Truer words were never spoken. I have succeeded in wasting most of my own life through a peculiar combination of conscientiousness and sheer bone idleness, meaning that I worked reasonably hard at narrowly defined tasks, whether schoolwork or paid employment, and shamefully neglected my personal relationships and leisure opportunities.

The only saving grace for me was an abortive attempt to retire at 50, which finally gave me the time and energy to find a wife (or, rather, allow a wife to find me) and produce two children. Because “father of” is going to provide much better reading on my gravestone than “half competent PR man, failed novelist and sometime columnist for The Journal”.

I started school a year earlier than most Geordie children in the late 1950s, and had my education accelerated by a further year through a madcap “flyer” scheme at the Royal Grammar School designed to get their brighter pupils to university 12 months earlier, for reasons never successfully explained to me or, I strongly suspect, anyone else.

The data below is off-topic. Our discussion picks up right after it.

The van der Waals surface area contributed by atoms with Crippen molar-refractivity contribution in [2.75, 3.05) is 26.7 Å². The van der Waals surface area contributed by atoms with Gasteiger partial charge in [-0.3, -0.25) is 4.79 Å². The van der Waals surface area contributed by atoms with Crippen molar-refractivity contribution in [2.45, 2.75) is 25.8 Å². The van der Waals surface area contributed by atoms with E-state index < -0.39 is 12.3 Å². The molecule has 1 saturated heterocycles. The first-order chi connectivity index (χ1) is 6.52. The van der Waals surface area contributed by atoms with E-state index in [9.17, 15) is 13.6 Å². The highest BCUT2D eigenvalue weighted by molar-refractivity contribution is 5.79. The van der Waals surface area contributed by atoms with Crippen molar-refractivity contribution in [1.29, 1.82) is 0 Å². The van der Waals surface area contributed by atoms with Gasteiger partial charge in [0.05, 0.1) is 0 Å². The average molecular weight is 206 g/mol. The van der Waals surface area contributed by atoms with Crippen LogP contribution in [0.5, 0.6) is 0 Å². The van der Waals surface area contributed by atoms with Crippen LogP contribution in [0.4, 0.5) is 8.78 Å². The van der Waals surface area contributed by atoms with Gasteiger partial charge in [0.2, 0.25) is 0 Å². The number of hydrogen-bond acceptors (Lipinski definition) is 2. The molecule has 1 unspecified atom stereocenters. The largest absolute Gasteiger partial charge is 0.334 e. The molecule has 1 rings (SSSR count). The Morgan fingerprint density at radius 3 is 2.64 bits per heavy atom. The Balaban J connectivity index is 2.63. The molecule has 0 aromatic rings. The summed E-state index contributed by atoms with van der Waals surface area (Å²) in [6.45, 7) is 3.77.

As a result, many of my school and university contemporaries are a year or two older than I am, and have already embarked upon their seventh decades. It is easy to discourage them by saying: “So, old chum, if your life is a week, do you realise this is now Sunday?”

It is striking, therefore, that this weekend’s was the first and only invitation to a 60th birthday celebration that I have ever received. It is probably no coincidence that it came from a man who was a dear friend at Akhurst school from 1958-62, but then completely disappeared from my life until a couple of years ago. As a result, he lacked the crucial knowledge of how much of an asset I am likely to prove at a dinner, or indeed any other social occasion.

Still, I enjoyed myself and Mrs Hann can be relied upon to be the life and soul of almost any party, so I hope that this column may serve as a hint to anyone else drawing up a similar invitation list to at least think about sticking us on it.

I shall now begin to think seriously about how to mark my own diamond jubilee in June 2014, a date which I long had ringed in my calendar as the one on which I would write my last press release and put my feet up for good. A plan that responsibility for two very small boys clearly now requires me to put on hold for another couple of decades.